Artificial intelligence: old new fears

A few days ago, all the media on the planet revealed what —once again— filled the masses with horror: great thinkers and businessmen: Yuval Noah Harari (the author of Sapiens), Steve Wozniak (the creator of Apple with Jobs), Elon Musk (you don’t have to explain who it is) they cried out to the governments of the world and who would want to listen to them: “stop, stop, Artificial Intelligence is coming and it will make us chas chas!”

You’re right? Do we have anything to fear? Is it the end of Humanity or —on the contrary— are we being more human than ever, following one of our most traditional traditions?: distrusting the new, hitting it with a stick until it doesn’t move and discovering later that no, that nothing happens. Nothing to look at, get on with it

The Anglo-Saxon world is very good at creating words. One of them is “Neo-Luddite”. The term comes from a movement of English artisans who between 1811 and 1816 protested against the machines of the Industrial Revolution, especially in the textile sector. The Luddites, led by one ned ludd (even today it is disputed whether it was a real person) were dedicated to sabotaging the spinning machines, maintaining that the technology threatened their jobs. Sounds familiar?

The human race has a long history of being afraid of new technologies. And this fear is generally expressed through myths, traditions and stories that embody fear. Let’s do a quick run through of “it got out of hand” stories.

Pygmalion. myhe sculptor makes a statue of what he chose for a perfect woman. She falls in love with the statue (named Galatea) and the goddess Aphrodite transforms her into a real woman. Galatea and Pygmalion are happy.

The Golem of Prague. In the 16th century, Rabbi Judah Loew, known as the Maharal of Prague, creates a golem, a clay creature moved by the grace of God, to defend the Prague ghetto from anti-Semitic attacks. The rabbi’s wife asked the golem to go “to the river to draw water” to which the golem agreed, but to the letter: he went to the river, and began to draw water without stopping, until it ended up flooding the city . The golem was “activated” by writing on its forehead the word Emet (אמת—”truth” in Hebrew) and it could only be deactivated by deleting the first letter, leaving met (מת—”dead” in Hebrew) written. Ready: golem unplugged.

Frankenstein’s monster. Mary Shelley takes electricity, the state-of-the-art technology of her time, which together with the discovery of galvanic current (the one that makes the frog’s legs move after the frog died) is applied in a story where aa Through science, a living being is created that, in the long run, turns against its creator.

2001 A Space Odyssey. it was all joy on the way to Jupiter, until HAL 9000, the official intelligence aboard Discovery One, goes mad and decides to kill the astronauts. It can only be stopped by deactivating its “memory banks”, but that is not easy.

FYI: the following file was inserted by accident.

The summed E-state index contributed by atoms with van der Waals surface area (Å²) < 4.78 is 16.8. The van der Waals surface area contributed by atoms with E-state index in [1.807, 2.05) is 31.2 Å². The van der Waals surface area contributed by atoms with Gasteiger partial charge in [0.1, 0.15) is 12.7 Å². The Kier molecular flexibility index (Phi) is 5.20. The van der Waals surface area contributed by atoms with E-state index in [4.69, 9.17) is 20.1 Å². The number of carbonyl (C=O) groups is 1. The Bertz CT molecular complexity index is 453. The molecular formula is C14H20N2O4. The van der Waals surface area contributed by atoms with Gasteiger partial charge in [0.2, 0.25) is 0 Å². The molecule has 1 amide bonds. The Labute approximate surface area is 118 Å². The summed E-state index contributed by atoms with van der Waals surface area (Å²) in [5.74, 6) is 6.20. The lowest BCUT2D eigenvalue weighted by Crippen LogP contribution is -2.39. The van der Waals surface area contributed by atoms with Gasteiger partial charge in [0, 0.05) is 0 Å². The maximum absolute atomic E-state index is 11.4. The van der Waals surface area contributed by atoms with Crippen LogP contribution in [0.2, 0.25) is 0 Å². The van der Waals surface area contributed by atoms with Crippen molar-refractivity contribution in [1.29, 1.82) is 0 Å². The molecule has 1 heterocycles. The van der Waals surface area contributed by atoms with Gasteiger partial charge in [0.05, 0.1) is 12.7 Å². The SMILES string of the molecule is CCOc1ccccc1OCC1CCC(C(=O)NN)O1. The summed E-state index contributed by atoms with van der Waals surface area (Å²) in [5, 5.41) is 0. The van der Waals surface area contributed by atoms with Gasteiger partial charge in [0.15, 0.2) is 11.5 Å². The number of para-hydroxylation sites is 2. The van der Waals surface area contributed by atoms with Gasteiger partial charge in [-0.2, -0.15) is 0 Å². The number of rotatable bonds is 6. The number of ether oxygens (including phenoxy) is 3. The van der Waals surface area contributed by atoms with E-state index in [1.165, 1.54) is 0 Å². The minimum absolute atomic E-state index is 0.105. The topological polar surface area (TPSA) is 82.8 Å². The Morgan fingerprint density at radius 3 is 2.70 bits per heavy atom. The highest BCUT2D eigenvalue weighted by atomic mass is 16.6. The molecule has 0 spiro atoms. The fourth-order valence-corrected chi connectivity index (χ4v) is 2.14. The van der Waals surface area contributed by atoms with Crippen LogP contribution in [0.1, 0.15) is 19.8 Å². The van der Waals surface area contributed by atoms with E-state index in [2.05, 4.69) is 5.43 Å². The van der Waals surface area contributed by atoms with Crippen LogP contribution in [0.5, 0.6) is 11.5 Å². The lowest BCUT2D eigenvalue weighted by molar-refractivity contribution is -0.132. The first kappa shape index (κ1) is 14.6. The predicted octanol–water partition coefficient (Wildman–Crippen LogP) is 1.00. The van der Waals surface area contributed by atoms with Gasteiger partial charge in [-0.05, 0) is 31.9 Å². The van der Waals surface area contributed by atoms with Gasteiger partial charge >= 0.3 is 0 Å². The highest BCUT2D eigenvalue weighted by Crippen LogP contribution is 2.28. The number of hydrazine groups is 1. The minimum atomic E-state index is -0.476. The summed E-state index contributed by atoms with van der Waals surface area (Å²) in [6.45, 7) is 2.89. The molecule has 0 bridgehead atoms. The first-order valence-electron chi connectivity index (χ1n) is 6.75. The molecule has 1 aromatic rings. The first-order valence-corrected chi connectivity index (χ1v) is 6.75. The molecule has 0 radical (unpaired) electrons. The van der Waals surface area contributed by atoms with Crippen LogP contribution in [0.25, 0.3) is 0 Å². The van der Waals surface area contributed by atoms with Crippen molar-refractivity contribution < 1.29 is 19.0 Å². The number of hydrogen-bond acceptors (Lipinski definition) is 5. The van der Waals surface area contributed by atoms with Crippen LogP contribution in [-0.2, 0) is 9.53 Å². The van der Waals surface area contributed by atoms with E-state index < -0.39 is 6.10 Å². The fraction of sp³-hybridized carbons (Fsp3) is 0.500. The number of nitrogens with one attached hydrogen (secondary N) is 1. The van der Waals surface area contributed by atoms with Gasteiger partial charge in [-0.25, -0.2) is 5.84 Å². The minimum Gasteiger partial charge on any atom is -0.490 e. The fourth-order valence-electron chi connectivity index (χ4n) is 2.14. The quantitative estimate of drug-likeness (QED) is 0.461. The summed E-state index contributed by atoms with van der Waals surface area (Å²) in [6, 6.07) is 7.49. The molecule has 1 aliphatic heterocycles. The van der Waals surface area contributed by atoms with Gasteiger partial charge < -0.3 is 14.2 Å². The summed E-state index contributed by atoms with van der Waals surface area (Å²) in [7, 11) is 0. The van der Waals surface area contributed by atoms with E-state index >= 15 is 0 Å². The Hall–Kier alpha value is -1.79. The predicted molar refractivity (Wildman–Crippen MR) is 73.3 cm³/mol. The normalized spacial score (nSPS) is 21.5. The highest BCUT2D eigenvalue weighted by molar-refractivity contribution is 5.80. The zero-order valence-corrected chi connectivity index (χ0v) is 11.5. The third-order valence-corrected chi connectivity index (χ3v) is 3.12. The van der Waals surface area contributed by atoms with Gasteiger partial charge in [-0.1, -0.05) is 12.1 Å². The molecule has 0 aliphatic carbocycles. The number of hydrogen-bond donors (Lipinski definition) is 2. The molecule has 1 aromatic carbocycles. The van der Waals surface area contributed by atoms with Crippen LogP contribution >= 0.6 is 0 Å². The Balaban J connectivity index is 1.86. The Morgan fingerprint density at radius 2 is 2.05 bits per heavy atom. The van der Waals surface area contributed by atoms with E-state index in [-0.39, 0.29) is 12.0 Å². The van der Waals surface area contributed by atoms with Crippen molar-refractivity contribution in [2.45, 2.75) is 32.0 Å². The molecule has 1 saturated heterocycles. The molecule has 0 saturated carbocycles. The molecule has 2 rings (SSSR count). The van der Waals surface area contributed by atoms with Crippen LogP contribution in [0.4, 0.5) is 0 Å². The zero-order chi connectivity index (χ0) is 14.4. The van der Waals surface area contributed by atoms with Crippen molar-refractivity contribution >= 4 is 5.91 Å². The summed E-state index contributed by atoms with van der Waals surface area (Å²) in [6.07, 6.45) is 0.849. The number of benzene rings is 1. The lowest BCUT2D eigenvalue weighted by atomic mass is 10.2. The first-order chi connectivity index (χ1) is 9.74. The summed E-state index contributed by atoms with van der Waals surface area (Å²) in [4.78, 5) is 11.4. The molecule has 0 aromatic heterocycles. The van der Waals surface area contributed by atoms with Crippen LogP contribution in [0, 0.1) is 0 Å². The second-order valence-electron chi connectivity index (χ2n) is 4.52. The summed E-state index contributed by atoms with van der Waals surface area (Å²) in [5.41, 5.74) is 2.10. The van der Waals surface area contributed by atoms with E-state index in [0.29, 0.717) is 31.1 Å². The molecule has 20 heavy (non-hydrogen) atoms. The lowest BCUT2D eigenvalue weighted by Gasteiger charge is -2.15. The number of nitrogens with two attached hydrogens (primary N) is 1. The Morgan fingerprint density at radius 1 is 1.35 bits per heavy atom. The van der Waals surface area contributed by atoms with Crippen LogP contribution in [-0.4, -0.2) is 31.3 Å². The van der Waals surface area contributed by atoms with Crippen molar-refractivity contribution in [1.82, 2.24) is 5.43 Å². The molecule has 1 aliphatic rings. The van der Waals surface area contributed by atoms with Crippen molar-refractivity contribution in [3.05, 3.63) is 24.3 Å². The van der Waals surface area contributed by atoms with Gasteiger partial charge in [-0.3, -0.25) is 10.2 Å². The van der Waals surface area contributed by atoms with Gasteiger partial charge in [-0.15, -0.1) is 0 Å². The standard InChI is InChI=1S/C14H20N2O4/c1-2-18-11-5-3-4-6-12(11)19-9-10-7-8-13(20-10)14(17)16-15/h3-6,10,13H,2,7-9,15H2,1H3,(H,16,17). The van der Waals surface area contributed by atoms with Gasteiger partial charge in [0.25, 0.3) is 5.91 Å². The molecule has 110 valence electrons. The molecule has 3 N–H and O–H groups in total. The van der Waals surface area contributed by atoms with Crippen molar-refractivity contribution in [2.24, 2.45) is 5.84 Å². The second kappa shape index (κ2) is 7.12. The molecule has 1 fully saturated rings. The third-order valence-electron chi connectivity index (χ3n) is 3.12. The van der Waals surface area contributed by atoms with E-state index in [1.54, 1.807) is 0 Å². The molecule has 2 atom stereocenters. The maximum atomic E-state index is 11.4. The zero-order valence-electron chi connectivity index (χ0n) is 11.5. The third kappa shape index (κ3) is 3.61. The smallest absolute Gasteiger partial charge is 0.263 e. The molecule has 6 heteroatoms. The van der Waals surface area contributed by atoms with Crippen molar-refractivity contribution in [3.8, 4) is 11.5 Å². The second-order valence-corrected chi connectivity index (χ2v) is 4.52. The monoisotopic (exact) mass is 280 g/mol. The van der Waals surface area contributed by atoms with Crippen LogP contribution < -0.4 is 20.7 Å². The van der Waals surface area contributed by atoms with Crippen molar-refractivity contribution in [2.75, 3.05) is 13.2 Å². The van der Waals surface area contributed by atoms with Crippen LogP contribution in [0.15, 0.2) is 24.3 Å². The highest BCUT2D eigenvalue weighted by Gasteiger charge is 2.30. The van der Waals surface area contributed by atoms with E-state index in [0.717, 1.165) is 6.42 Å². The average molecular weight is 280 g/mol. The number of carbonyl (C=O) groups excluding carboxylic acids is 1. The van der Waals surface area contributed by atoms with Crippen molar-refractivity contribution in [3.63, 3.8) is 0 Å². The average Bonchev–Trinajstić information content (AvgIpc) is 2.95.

Terminator. It was all a party, until we humans created an artificial intelligence, for some reason we gave it control of the world’s nuclear arsenals, and the artificial intelligence decides we’re overdone. From then on we are at war against robots and derivatives. Only Arnold can save us.

Matrix. Here too the machines have gone bad and in the future, we use batteries to generate electricity. Keanu Reeves saves us.

Let us now add fears that are also repeated with the advent of new technologies: when the radio appeared, it was feared that “magnetic waves” would generate madness and kill the birds. Electric light was distrusted because it was feared that it would cause light sleep and poor rest. My parents chased me away from the TV because “cathode rays” were bad for my eyes (I wear glasses, but I’m sure it’s for another reason). And so we can continue.

In all the stories we name, the “plot twist” is always the same: creation turns against it. It is the concept of agency, the fear that —for some reason— the vacuum cleaner will decide that it does not want to vacuum anymore and hang us with the hose, that our computer will develop a will and decide to delete my files or —as is preferred lately— that Intelligence as artificial ChatGPT, halfway either Dall-Edecide for some reason, to turn against the human race.

In all cases, what prevails is a narcissistic injury: small human egos that put up with computers playing chess better than us or adding faster, but not writing a text, drawing or composing music.

perspective. At heart, we are primates in a cave looking at the fire that one of the bravest and most brainy members of our clan was able to carry into the cave. One of us got burned, but at the same time the cold left us and we can see where it was dark before. EITHEROther clansmen argue that we must put out those flames until we clearly understand what it is. (we would not do it until the eighteenth century). And while we look at the fire, that look will create steam engines and will travel to the moon, will make atomic bombs and cure polio.

When we look at the fire, that fire also looks at us. The same goes for Artificial Intelligence. as the teacher said Melvin Kranzbergfounder of the Society for the History of Technology: “technology is neither good nor bad, but neither is it neutral”.

What will be of the future, depends on humans.

As usual.

# J. Ramiro Fernández Varela is co-founder of Youniversal.

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